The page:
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Vedic Concepts

Veda is divided into four major parts viz, Samhitas (prayers), Brahmanas (rituals), Aranyakas ( meditations) and Upanishads (The knowledge of self). The first three (Samhita, Brahmana & Aranyaka) are collectively called as Veda Purva (Starting) and the last one Upanishad is called as Veda Anta (ending) or Vedanta. The Veda Purva is also referred as Karma Kanda (Portion dealing with Rituals & Activities) and Vedanta as Jnana Kanda (Portion dealing with The Knowledge of Supreme Self).

Srimad Bhagavad Gita

The Bhagavad Gita literally means “Song of God”. It is a philosophical discourse given by Lord Krishna to the confused and disturbed Arjuna in the battlefield. The Gita forms part of Bhishma Parva of the great Indian epic, the Mahabharata. It is spread over 18 chapters and contains 700 verses. Other than the Bible, the Gita is the most translated single book in human history.

Gita is a book conveying lessons in philosophy, religion and ethics. Though not considered as śṛuti or revealed scripture, Bhagavad Gita is the most influential work across religions, if universal appeal and attracting minds of different nature are the criteria. The most striking aspect among many other things is Gita’s simplicity. The solutions offered are within the reach of even the lowest, the clarifications issued are most soothing to even the most disturbed mind irrespective of the object of fear and disturbance and gratification to the intellect is most satisfying among all the sacred literature.

The purpose of Gita is to help human beings to overcome infatuation and confusion, the ensuing misery; to escape from falsehood and ignorance and march towards the truth.

Nowhere in the world is there a literature where God is coming down to a man lecturing and clarifying on all the issues concerning man. Unlike philosophical systems that adhere to one path or the other, Gita reconciles even the most divergent view points. It gives knowledge to the aspirant, clarity to the confused and purest love to the devotee. It lifts a confused aspirant beyond all desires and attachments, imparts knowledge and dispassion and sets a person truly and well on the path to immortality.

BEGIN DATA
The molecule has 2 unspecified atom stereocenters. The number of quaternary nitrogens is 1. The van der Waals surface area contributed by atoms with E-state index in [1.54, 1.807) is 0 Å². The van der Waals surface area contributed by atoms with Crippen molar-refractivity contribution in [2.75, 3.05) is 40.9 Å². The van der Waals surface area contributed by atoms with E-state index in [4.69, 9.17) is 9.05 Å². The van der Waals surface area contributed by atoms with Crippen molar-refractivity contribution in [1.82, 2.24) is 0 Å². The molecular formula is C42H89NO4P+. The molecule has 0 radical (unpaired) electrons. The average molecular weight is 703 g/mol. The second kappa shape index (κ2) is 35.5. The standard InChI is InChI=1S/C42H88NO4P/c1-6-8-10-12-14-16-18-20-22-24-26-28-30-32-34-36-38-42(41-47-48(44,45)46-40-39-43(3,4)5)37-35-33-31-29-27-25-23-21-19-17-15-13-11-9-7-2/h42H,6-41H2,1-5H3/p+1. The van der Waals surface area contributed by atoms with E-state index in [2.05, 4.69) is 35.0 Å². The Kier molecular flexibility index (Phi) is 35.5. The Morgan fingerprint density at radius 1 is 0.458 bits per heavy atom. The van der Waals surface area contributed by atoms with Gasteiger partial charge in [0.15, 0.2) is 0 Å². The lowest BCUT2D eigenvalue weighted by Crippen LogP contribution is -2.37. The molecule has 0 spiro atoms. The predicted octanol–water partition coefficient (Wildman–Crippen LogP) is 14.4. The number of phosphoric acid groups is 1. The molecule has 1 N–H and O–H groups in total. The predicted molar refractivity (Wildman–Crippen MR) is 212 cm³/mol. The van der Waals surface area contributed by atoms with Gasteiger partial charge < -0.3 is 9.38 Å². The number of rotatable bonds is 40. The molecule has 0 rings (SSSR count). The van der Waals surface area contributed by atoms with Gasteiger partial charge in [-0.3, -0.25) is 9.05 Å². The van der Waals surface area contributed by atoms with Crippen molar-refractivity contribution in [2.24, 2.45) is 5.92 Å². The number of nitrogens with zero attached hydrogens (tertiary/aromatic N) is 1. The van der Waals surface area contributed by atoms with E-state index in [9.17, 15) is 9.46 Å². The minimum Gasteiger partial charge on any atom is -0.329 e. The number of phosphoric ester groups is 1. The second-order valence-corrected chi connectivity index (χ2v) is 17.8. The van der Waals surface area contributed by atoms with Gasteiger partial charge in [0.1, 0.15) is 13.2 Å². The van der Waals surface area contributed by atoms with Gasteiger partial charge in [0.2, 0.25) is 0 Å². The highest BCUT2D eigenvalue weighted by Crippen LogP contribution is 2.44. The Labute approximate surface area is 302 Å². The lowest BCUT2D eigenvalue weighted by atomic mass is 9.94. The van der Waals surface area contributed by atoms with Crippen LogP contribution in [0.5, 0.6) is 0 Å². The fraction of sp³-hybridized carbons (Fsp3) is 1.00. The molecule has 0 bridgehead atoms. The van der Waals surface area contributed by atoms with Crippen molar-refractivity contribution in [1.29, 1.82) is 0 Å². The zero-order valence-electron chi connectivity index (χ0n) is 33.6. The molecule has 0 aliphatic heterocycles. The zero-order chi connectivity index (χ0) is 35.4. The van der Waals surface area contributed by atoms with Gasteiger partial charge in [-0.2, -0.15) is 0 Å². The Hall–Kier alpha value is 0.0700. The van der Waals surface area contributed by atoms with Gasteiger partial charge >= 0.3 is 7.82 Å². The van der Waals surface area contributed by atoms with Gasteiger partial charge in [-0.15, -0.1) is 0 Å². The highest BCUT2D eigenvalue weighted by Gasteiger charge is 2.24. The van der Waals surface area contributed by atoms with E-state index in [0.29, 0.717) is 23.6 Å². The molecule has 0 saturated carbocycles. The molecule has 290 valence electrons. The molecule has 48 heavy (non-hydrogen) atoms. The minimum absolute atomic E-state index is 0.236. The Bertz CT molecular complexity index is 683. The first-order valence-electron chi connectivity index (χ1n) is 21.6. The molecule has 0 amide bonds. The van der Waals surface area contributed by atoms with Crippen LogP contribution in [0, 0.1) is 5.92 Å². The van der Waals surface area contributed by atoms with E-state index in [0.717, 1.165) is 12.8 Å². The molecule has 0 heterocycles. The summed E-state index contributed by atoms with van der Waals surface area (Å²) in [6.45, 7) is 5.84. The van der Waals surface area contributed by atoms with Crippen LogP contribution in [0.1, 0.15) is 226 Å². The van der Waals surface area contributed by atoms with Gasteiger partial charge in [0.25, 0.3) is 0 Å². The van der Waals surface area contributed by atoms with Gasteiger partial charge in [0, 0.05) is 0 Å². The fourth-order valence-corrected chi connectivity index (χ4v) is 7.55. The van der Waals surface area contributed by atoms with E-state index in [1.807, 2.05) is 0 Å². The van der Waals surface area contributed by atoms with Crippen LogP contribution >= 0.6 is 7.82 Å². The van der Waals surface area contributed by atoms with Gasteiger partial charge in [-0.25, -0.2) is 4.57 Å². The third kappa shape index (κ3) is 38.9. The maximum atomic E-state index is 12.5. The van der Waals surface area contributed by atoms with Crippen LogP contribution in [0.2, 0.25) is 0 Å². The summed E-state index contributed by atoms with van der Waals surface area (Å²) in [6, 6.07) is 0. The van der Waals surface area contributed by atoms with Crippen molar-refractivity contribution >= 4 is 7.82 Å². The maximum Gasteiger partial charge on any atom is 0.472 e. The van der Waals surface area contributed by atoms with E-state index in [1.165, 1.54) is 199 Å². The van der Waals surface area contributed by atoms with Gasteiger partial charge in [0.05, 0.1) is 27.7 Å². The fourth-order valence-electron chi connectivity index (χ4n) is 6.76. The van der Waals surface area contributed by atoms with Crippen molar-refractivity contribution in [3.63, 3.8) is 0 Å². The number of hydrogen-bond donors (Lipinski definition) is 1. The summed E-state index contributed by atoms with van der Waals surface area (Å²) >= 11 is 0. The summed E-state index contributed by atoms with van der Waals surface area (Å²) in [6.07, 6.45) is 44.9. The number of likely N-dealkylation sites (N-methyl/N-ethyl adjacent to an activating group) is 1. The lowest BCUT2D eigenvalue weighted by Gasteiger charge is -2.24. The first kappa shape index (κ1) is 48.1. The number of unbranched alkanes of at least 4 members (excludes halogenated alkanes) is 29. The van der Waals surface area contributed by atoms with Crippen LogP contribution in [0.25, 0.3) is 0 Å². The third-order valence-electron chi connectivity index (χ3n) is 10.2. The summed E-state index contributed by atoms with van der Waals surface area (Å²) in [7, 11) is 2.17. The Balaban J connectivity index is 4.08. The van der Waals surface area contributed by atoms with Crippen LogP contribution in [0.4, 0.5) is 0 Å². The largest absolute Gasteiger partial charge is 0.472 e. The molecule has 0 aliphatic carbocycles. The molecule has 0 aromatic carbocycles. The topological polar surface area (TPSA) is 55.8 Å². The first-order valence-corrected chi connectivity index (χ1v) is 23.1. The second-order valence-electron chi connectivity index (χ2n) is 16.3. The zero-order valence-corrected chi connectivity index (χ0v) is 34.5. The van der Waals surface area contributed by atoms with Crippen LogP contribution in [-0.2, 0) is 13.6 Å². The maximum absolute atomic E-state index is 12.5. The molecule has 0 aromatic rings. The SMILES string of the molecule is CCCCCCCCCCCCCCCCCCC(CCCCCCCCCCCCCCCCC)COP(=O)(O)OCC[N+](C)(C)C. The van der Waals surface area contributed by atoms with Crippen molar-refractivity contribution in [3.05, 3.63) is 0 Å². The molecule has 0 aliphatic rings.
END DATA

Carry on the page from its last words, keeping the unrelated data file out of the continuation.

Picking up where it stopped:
Gita teaches the permanence and indestructibility of the Soul. Only the body dies and not the soul. Soul is immortal and everlasting. Just as man casts off torn cloth and puts on a new one, the soul too casts off the worn body and enters a new body. Infinite, the Absolute underlines and animates all the existence and the soul is one with the Absolute and hence it does not die.

An important aspect of Gita’s teachings is that it presents a unique synthesis of action, devotion and knowledge or karma, bhakti and jñana. Gita teaches that one should do work but should not be attached to the results or fruits. Gita urges everyone to do one’s duties, but without having a desire or motive on the results. Such a motiveless or desireless action is called Niṣkama Karma. An action done with devotion and dedication without desiring for a result is yoga in itself and is much superior to life time of devotion to God seeking a blessing for something or life of penance. Gita does not preach renunciation of action but renunciation in action.

Gita places the path of knowledge above both action and devotion. Yoga is an attempt to reach or find out the ultimate. While action and devotion do purify the mind and the body, they actually prepare one for the path of knowledge. For, no yoga is possible without knowledge, leave alone salvation. So, from this stand point, only a true jñani can carry out Niṣkama Karma. However pure the body and its adjuncts may become by following the other two, only with the rise of the sun of knowledge does the darkness of the ignorance vanish.

If all actions have to be carried out as niṣkama and knowledge alone can deliver salvation, then majority of the people on earth will be unfit to do any yoga. So, the beloved Lord, out of kindness and grace says that whoever is devoted to the God can also reach the ultimate. This kindness and love is echoed throughout the Gita. Passages such as “Never does My devotee perish”, “I lift My devotee who thinks of Me from the ocean of birth and death”, “I look after the well-being of one who thinks of Me and is devoted to Me here as well as hereafter”, and “Abandoning all dharmas come unto Me alone for shelter; sorrow not, I will liberate thee from all sins” reflect the will and the purpose of the Lord to emancipate all creatures from this miserable existence in the ocean of birth & death.

Whatever method one pursues, karma, bhakti or jñana, the end reached by all is the same, that of union with the ultimate. When the mind and the body are purified, ignorance destroyed, one realizes that the individual is one with God. The individual is always one with the Ultimate; only thing is that one was not aware of that till this realization. This is mokṣa or liberation. Gita shows that all the people in the end, whatever route one takes, end up living a completely divine life.

Gita, in short, is a philosophy advocating a life of Karma firmly rooted on Jñana and supported by Bhakti. The life of such Karma Yogin is beautifully summed up by Annie Besant:

“Gita is meant to lift the aspirant from the lower levels of renunciation, where objects are renounced, to the loftier heights where desires are dead, and where the Yogi dwells in calm and ceaseless contemplation, while his body and mind are actively employed in discharging the duties that fall to his lot in life.”